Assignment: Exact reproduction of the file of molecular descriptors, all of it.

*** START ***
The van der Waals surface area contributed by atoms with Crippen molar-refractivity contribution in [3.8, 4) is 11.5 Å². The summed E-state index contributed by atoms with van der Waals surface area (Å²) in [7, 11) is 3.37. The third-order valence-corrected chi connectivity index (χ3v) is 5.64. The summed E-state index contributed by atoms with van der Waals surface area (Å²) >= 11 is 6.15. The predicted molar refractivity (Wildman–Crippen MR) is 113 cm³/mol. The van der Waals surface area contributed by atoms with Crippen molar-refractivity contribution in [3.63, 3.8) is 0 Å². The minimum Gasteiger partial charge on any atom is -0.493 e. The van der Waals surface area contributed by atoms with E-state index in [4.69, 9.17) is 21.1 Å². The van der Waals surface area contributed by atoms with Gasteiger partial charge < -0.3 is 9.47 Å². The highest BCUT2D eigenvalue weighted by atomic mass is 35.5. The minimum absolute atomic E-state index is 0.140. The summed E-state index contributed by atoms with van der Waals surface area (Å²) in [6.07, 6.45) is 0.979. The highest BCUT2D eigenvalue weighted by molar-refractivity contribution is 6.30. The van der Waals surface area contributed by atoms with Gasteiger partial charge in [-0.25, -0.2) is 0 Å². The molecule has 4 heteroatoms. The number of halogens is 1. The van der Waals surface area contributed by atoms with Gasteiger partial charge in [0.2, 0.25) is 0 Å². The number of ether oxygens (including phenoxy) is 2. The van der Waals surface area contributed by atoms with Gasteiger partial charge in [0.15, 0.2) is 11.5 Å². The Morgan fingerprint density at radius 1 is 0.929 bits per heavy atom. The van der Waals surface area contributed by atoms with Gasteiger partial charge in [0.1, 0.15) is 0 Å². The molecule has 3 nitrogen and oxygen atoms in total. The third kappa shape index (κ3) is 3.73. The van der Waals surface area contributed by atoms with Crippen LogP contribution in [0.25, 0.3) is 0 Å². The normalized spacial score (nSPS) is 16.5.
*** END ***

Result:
The van der Waals surface area contributed by atoms with Crippen molar-refractivity contribution in [3.8, 4) is 11.5 Å². The summed E-state index contributed by atoms with van der Waals surface area (Å²) in [7, 11) is 3.37. The third-order valence-corrected chi connectivity index (χ3v) is 5.64. The summed E-state index contributed by atoms with van der Waals surface area (Å²) >= 11 is 6.15. The predicted molar refractivity (Wildman–Crippen MR) is 113 cm³/mol. The van der Waals surface area contributed by atoms with Crippen molar-refractivity contribution in [3.63, 3.8) is 0 Å². The minimum Gasteiger partial charge on any atom is -0.493 e. The van der Waals surface area contributed by atoms with E-state index in [4.69, 9.17) is 21.1 Å². The van der Waals surface area contributed by atoms with Gasteiger partial charge < -0.3 is 9.47 Å². The highest BCUT2D eigenvalue weighted by atomic mass is 35.5. The minimum absolute atomic E-state index is 0.140. The summed E-state index contributed by atoms with van der Waals surface area (Å²) in [6.07, 6.45) is 0.979. The highest BCUT2D eigenvalue weighted by molar-refractivity contribution is 6.30. The van der Waals surface area contributed by atoms with Gasteiger partial charge in [-0.25, -0.2) is 0 Å². The molecule has 4 heteroatoms. The number of halogens is 1. The van der Waals surface area contributed by atoms with Gasteiger partial charge in [0.2, 0.25) is 0 Å². The number of ether oxygens (including phenoxy) is 2. The van der Waals surface area contributed by atoms with Gasteiger partial charge in [0.15, 0.2) is 11.5 Å². The Morgan fingerprint density at radius 1 is 0.929 bits per heavy atom. The van der Waals surface area contributed by atoms with Gasteiger partial charge in [0.1, 0.15) is 0 Å². The molecule has 3 nitrogen and oxygen atoms in total. The third kappa shape index (κ3) is 3.73. The van der Waals surface area contributed by atoms with Crippen LogP contribution in [0.25, 0.3) is 0 Å². The normalized spacial score (nSPS) is 16.5.